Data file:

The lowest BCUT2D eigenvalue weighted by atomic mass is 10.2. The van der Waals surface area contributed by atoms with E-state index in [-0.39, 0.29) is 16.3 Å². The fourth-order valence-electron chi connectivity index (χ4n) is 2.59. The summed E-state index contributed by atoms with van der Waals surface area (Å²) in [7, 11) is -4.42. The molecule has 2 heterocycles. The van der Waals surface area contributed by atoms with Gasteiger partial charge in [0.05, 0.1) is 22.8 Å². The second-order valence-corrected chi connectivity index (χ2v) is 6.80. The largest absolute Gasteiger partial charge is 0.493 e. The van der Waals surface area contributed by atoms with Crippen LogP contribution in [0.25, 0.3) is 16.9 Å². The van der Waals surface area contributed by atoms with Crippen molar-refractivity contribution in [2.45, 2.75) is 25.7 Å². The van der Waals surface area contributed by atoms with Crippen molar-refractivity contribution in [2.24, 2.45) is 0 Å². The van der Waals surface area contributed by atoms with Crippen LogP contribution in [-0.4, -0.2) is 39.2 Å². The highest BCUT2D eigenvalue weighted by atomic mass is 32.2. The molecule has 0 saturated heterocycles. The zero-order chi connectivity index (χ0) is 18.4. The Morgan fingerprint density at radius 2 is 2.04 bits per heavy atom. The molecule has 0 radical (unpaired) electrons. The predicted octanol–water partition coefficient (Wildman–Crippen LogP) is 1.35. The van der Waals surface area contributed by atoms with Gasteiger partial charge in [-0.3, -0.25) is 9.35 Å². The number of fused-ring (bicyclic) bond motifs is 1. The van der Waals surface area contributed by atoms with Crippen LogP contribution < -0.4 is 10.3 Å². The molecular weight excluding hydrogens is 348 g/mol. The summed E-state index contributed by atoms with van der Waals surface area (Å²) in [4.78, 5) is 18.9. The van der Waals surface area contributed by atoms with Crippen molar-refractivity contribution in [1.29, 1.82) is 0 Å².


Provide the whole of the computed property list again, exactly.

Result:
The lowest BCUT2D eigenvalue weighted by atomic mass is 10.2. The van der Waals surface area contributed by atoms with E-state index in [-0.39, 0.29) is 16.3 Å². The fourth-order valence-electron chi connectivity index (χ4n) is 2.59. The summed E-state index contributed by atoms with van der Waals surface area (Å²) in [7, 11) is -4.42. The molecule has 2 heterocycles. The van der Waals surface area contributed by atoms with Gasteiger partial charge in [0.05, 0.1) is 22.8 Å². The second-order valence-corrected chi connectivity index (χ2v) is 6.80. The largest absolute Gasteiger partial charge is 0.493 e. The van der Waals surface area contributed by atoms with Crippen LogP contribution in [0.25, 0.3) is 16.9 Å². The van der Waals surface area contributed by atoms with Crippen molar-refractivity contribution in [2.45, 2.75) is 25.7 Å². The van der Waals surface area contributed by atoms with Crippen molar-refractivity contribution in [2.24, 2.45) is 0 Å². The van der Waals surface area contributed by atoms with Crippen LogP contribution in [-0.4, -0.2) is 39.2 Å². The highest BCUT2D eigenvalue weighted by atomic mass is 32.2. The molecule has 0 saturated heterocycles. The zero-order chi connectivity index (χ0) is 18.4. The Morgan fingerprint density at radius 2 is 2.04 bits per heavy atom. The molecule has 0 radical (unpaired) electrons. The predicted octanol–water partition coefficient (Wildman–Crippen LogP) is 1.35. The van der Waals surface area contributed by atoms with Gasteiger partial charge in [-0.3, -0.25) is 9.35 Å². The number of fused-ring (bicyclic) bond motifs is 1. The van der Waals surface area contributed by atoms with Crippen LogP contribution < -0.4 is 10.3 Å². The molecular weight excluding hydrogens is 348 g/mol. The summed E-state index contributed by atoms with van der Waals surface area (Å²) in [4.78, 5) is 18.9. The van der Waals surface area contributed by atoms with Crippen molar-refractivity contribution in [1.29, 1.82) is 0 Å².